Can Alexa Say 'Hello World' in Rust?
Alexa skills are coded in a programming language that converts the request and response in a JSON format.
Join the DZone community and get the full member experience.Join For Free
What Is Amazon Alexa?
Amazon Alexa is a voice assistant. It answer questions, schedule events, play songs, turn on and off your smart lights, your AC etc, and it can even remember where your car keys are. The list is endless..... It does all these things with just one input from you - YOUR VOICE.
Amazon came with some really SMART devices called Amazon Echo and Amazon Echo Dot, which were sold like hot cakes as soon as it hit the market. As they advertised, it was called just a SMART SPEAKER. Yesssss, all this was sold under the name of a SMART SPEAKER. So underrated it was.....
Just as your mobile has applications(or apps) Alexa apps are called SKILLS and the analogy continues with the coding part too. Yeah, Alexa skills are coded in a programming language that converts the request and response in a JSON format. Confused?????
Why Rust and Alexa Can Be the Best of Friends?
Alexa skills requires the response in a jiffy and for that to happen we need our back end programming language to be capable enough to handle a large number of requests and be fast at the same time.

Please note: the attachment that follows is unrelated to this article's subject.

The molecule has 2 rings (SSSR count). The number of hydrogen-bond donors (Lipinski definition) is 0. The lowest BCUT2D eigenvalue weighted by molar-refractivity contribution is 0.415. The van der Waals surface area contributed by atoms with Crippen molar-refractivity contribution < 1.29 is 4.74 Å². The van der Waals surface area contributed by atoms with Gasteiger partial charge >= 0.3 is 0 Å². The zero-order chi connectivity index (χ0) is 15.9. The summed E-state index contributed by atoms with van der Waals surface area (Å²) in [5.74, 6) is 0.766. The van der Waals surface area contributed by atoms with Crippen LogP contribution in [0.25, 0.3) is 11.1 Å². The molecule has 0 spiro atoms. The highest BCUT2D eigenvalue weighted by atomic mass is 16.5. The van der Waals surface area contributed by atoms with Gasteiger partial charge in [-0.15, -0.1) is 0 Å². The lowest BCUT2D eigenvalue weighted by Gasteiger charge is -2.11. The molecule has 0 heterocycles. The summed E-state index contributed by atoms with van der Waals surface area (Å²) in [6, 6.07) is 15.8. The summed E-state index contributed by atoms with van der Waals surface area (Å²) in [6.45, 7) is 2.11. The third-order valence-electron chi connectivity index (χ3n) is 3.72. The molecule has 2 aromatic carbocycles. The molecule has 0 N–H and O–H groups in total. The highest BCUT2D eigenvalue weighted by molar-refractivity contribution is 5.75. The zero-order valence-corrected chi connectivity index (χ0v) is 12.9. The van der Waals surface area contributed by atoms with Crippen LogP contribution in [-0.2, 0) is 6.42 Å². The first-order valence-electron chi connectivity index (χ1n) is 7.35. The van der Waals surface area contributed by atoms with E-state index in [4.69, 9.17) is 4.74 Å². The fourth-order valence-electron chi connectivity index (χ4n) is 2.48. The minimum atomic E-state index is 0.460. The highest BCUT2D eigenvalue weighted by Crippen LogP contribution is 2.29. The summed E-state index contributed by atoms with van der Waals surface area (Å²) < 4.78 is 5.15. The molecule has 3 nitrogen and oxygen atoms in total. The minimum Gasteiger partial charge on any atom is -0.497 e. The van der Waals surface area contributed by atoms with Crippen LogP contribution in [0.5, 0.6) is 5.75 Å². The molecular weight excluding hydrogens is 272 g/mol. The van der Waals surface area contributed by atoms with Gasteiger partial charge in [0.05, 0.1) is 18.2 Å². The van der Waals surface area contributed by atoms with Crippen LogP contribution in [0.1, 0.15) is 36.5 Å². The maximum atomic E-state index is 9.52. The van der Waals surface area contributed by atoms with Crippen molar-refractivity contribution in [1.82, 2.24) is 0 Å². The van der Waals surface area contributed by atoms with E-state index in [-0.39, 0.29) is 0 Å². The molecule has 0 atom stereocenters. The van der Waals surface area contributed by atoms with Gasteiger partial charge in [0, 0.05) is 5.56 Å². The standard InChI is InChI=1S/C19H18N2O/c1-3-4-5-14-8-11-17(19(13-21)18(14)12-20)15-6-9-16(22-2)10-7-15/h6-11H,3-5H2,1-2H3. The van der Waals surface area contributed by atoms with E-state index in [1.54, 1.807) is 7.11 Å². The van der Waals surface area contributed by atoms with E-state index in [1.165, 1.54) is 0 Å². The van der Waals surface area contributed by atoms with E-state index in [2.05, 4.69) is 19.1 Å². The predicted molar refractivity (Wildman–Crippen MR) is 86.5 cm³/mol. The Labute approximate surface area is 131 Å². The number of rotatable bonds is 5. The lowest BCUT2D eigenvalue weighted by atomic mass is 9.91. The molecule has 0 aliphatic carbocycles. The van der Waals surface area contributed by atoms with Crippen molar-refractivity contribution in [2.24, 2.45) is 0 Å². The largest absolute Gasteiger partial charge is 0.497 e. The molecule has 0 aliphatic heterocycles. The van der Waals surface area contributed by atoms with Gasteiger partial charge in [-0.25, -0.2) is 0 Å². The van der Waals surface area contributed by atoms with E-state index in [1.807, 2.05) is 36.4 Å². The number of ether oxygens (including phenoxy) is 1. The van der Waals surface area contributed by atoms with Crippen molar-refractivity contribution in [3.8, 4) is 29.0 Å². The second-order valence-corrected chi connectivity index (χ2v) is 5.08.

This takes us to search for a programming language that is blazingly fast and hey remember what Rust Programming Language advertised...
So, our search has ended too early, Nah??
Now everyone knows this fellow from Amazon, it is Lambda. We write functions and we trigger Lambda to use that function.
But it supports only 5 languages and surprisingly Rust is not one of them......
AWS Lambda is an integral part of any Alexa Skill but it does not support our BLAZINGLY FAST LANGUAGE. But, what it does support is the Custom Run-time and we will try to accommodate RUST in that.
Quick Skill Development
As you go to the developer account of Amazon Alexa, you will find an option for a custom skill. Just click on that and begin with your skill development. Let's take a deep dive into the different options available there:
- Wake Word
- Starting Phrase
- Skill Invocation Name
Let's discuss all these, one by one, for a better understanding.
Wake word, as the name suggests, wakes up the device and tells the device that the user wants to interact with the device.
As of Now, it supports the following wake words
- Alexa (The most common one)
- Computer (For the old fashioned ones!)
Starting phrases like ask, tell, say, search, open, launch, play, run etc. are used before the SKILL INVOCATION NAME to tell the device to LAUNCH a skill.
Starting Phrases may also be called as a Launch Request for a Skill and it depends on the language for which the skill has been designed. The above stated starting phrases are applicable only when the skill's language has been assigned as English.
Skill Invocation Name
This is the name of your skill which user should know! As soon as user speaks this name, the skill starts working. It should be simple and easy to speak phrase of 2-3 words.
More the number of utterances, more the skill becomes user friendly. A wide range of utterances should be pre-defined for the ease of the users.
This article is stretching a lot, so I will stop here. In my next article, I would build a skill and show a little demo with an Amazon echo device.
Thanks for reading!
Opinions expressed by DZone contributors are their own.
Redefining DevOps: The Transformative Power of Containerization
Auto-Scaling Kinesis Data Streams Applications on Kubernetes
Micro Frontends on Monorepo With Remote State Management
Five Java Books Beginners and Professionals Should Read